Evolution Of The Agency Buyer-Planner

"the executioner" opinion expressed below is written by Natalie DiBerto, Lead, Account Services, Ad Exchanges, at Razorfish.

Evolution Of The Agency Buyer-PlannerNew demand-side platforms now make it possible to execute buying strategies and purchase directly across wide swaths of inventory, cutting out the middle-man aggregators. Agencies have to think about how this new technology impacts and changes their media buying and planning vertical. Do the media buyers/planners need to close the gap and become the new middle men? Some agencies are building out their own strategies to compete with ad networks by using ad exchanges. How does this impact the role of media planners/buyers, and how are they adapting to this change? Change isn’t easy, and things can get sticky when you start to talk about peoples’ jobs.

Traditionally, interactive media planners have been responsible for the strategy around creating efficient plans, negotiating buys and ensuring delivery (to put it simply). The role didn’t require the use of bid management tools, highly complex optimization (with even more levers than search) or the possible execution of media buys through a demand-based buying platform. So, basically this means planners need to “do more” to get the return they would expect from networks. How do you incentivize folks to say goodbye to sushi dinners and hello to self-service?

The search skill set is more aligned with the tools necessary to execute exchange buys on demand-based platforms. SEM managers take care of the whole shebang: they plan, buy, execute, and report on data that requires aggregation from front end and back end data sources. A seasoned SEM manager gets it when it comes to needing fluid and flexible budgets in an auction environment. In the future, particularly in the realm of direct response, media planners will need to rely less on strong communication and negotiation skills, and more heavily on data and analytics skills. There is a reason why planners don’t typically run search campaigns, and that’s usually because the release of Office 2007 with a million functional rows didn’t increase their heart rate (in a good way).

In general, it is a difficult task to change the way people think about buying media and in some cases, convince people that there needs to be a change in the way they think. Now that the nature of media buying is changing due to new technology, agencies need to adapt to the landscape and find ways to adopt and accommodate change. Transition isn’t easy. Some people will embrace it, some won’t know how.

Should media planners and buyers be expected to work toward a proficient understanding of demand-based platforms and have a background in analytics, or should agencies employ a specific group that specializes in exchanges and train them from scratch? The real question is, how will they deal with these questions and what will it take to evoke change?

Follow Razorfish (@Razorfish) and AdExchanger.com (@adexchanger) on Twitter.

4 Comments

  1. I think this piece makes some valid points about necessary skillsets, but it also makes some assumptions. I realize the author approaches this market from the standpoint of working at a large digital agency with a plethora of specialized functions within, but I wouldn't assume that every agency operates this way. I think there are a quite a few people out there who might buy display media, but also have enough exposure to things like search and analytics to be able to deal with the demands of exchange-based buying.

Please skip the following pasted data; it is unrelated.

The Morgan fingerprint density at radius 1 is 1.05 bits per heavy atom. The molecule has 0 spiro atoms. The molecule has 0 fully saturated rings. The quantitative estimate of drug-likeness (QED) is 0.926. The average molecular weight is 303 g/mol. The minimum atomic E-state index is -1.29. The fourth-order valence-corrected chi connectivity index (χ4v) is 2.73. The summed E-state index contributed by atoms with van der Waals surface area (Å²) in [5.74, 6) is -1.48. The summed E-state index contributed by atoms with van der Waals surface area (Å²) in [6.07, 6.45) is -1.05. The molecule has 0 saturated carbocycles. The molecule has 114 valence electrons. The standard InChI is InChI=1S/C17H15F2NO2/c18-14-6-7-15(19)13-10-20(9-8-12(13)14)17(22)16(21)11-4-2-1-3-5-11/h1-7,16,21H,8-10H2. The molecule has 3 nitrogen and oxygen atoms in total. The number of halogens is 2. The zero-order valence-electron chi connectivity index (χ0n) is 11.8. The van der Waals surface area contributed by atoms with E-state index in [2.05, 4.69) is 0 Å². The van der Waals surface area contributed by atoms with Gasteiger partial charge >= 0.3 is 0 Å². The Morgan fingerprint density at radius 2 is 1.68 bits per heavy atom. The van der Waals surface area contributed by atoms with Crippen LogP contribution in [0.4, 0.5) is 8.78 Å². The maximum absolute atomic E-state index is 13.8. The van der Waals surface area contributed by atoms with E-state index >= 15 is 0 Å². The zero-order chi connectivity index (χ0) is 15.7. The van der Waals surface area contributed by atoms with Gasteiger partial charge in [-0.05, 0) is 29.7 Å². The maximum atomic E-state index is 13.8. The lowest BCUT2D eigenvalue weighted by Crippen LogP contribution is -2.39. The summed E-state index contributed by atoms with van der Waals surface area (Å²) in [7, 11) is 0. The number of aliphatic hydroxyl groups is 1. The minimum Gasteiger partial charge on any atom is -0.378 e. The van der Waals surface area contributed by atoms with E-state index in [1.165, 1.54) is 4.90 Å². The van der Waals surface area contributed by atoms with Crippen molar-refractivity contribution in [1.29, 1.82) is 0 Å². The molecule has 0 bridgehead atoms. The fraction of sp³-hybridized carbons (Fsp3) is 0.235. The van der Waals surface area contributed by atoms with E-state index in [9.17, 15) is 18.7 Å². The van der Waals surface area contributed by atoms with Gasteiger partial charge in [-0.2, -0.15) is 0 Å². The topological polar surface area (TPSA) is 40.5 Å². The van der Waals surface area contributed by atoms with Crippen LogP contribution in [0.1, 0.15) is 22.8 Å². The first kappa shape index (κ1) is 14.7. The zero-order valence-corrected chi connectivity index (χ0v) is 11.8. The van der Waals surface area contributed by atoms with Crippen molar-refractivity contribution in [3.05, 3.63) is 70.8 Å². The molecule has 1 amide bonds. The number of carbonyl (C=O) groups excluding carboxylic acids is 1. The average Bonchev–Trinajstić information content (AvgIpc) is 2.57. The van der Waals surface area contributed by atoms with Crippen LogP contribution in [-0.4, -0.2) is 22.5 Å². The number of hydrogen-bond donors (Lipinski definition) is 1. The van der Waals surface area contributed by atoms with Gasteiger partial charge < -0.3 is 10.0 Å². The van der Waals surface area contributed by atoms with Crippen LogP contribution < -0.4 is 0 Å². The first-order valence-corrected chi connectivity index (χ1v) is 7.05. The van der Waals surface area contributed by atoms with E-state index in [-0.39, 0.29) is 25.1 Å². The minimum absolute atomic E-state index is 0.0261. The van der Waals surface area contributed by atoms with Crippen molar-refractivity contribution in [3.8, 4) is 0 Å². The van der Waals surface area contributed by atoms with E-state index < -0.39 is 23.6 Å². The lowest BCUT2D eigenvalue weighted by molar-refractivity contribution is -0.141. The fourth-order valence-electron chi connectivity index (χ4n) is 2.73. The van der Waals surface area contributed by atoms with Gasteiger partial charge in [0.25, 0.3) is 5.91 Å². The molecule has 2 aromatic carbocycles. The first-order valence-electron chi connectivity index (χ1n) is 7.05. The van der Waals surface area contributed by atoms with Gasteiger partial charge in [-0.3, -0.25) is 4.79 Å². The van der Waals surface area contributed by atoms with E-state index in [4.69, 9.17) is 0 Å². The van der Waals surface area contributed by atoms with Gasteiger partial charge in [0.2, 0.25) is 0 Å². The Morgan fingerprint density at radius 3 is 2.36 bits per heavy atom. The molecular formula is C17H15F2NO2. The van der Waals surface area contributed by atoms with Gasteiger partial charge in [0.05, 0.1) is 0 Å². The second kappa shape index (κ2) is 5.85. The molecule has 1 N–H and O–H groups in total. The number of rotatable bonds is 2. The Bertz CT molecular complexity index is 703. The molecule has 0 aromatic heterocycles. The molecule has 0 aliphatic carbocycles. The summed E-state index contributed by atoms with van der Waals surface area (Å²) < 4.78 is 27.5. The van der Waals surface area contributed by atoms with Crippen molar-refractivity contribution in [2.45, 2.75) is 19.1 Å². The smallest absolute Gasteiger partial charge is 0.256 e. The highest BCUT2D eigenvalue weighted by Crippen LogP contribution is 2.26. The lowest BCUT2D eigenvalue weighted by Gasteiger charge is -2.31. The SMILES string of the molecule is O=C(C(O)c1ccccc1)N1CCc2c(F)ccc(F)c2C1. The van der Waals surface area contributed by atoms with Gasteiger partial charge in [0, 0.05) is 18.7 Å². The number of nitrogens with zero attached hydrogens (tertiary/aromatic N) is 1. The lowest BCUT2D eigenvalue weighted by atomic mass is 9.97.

There's also an assumption that exchange-based buying will continue to be as complex as it currently is. We know from observing digital channels (that were once new) that tools, workflows and processes rarely stay stagnant, and that the skillsets required to purchase, say, display media in 1999 are much different than they now are in 2009. Expect a lot of innovation in this sector, brought about not only by some of the established players in the exchange business, but by companies few of us have yet heard of.

    Reply
  2. I like this article as it touches on the "change" that's starting to happen in the industry but I disagree that communication is going to play less of a role. Communication is the essence of any relationship and this is something that most agencies do extremely well. Communication still has to exist between agencies and their clients as well, as agencies and their partners/vendors and we place a special emphasis on people who know how to communicate well.

    Analytics and quantitative analysis is extremely important and is becoming a larger part of the DNA moving forward, but quants still have to communicate as clients still speak the same language they always have.

    Reply
    • Natalie DiBerto

      It’s a fair point that communication is always going to be an integral part of media buyers/planners’ roles. However, for direct response programs in particular, the content and context of communication needs to change to be more quantitative and strategic.

      You’re right, client-facing individuals in this space will need to continue to be good communicators. Unfortunately, communication alone won’t enable people to execute and optimize these types of programs. Agency buyers/planners will need to develop or rely more heavily on analytical skills within a self service model in order to stay competitive.

      Reply
  3. Joe Jenkins

    I think the solution starts with the AMP/AMB. There needs to be an infusion of young talent who bring new ideas/insights and a willingness to train them up with real world lessons by experienced MP/MB.

    Reply

Add a comment

XHTML: You can use these tags: <a href="" title=""> <abbr title=""> <acronym title=""> <b> <blockquote cite=""> <cite> <code> <del datetime=""> <em> <i> <q cite=""> <s> <strike> <strong>